Where the UN process has failed, can the World Bank do better? As the first scientist to preside over the World Bank, and a public health expert at that, Jim Yong Kim put climate change on the agenda at a meeting of G20 policymakers earlier this month, by reportedly telling delegates that the issue should not be forgotten while being focused on financial crisis management. And now the Bank has come out with a report that could have a significant impact on the global climate talks process led by the UNFCCC. Turn Down the Heat: Why a 4°C Warmer World Must be Avoided draws attention to the absolute failure of the UNFCCC process to deliver a global treaty to keep the increase in Earth’s temperature within a 2°C radius of pre-industrial times, so much so that even if all current mitigation commitments are fully implemented, the world will be warmer by more than 4°C by 2100. This 4°C world would suffer unprecedented heat waves, severe drought and major floods. It would host many 5-sigma events that are now essentially absent and many more 3-sigma events than we see today. Imagine a nightmare where the record surface melt of the Greenland ice sheet and the record-breaking draught conditions of the US this year alone are normative, rather than exceptional. And then take a look at how the UNFCCC climate talks have been stymied since ‘Nopenhagen’.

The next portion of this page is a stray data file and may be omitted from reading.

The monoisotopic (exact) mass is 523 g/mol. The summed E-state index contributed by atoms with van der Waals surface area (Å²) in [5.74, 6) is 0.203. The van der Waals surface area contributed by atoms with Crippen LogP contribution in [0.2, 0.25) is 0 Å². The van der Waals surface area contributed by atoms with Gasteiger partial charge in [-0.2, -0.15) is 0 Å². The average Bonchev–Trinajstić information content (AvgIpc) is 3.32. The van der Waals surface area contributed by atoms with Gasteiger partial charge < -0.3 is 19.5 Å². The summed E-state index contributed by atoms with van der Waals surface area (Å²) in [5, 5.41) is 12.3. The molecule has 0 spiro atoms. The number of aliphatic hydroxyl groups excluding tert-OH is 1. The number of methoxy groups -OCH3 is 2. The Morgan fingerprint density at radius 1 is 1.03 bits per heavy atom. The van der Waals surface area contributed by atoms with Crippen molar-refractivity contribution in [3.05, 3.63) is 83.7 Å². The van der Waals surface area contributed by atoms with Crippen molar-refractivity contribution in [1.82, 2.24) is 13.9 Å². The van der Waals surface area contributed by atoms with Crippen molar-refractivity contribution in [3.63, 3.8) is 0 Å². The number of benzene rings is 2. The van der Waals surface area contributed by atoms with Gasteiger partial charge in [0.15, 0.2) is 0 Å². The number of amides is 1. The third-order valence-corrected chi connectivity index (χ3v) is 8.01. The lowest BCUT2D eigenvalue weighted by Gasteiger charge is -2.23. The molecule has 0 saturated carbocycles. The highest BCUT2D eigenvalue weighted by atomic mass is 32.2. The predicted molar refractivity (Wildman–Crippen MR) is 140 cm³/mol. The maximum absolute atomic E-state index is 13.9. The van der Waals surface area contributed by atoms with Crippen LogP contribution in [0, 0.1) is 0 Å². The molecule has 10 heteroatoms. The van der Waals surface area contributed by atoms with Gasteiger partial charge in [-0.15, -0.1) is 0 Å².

Yes, last year in Durban, European countries agreed to a second commitment period for Kyoto; but with the first commitment period about to end in December, details of renewing the protocol are sadly wanting. We haven’t seen much movement on the North-South median either, with developed countries demanding mandatory emission-control commitments from fast-growing emerging economies and the latter insisting that the former have failed to deliver on commitments reflecting their greater historical responsibilities. But what the World Bank report underlines is that the dark winds of climate change don’t respect national boundaries. When sea surface temperatures rise in the Indian-Pacific pool, East Africa experiences increased drought frequencies. When the polar ice sheets melt too fast,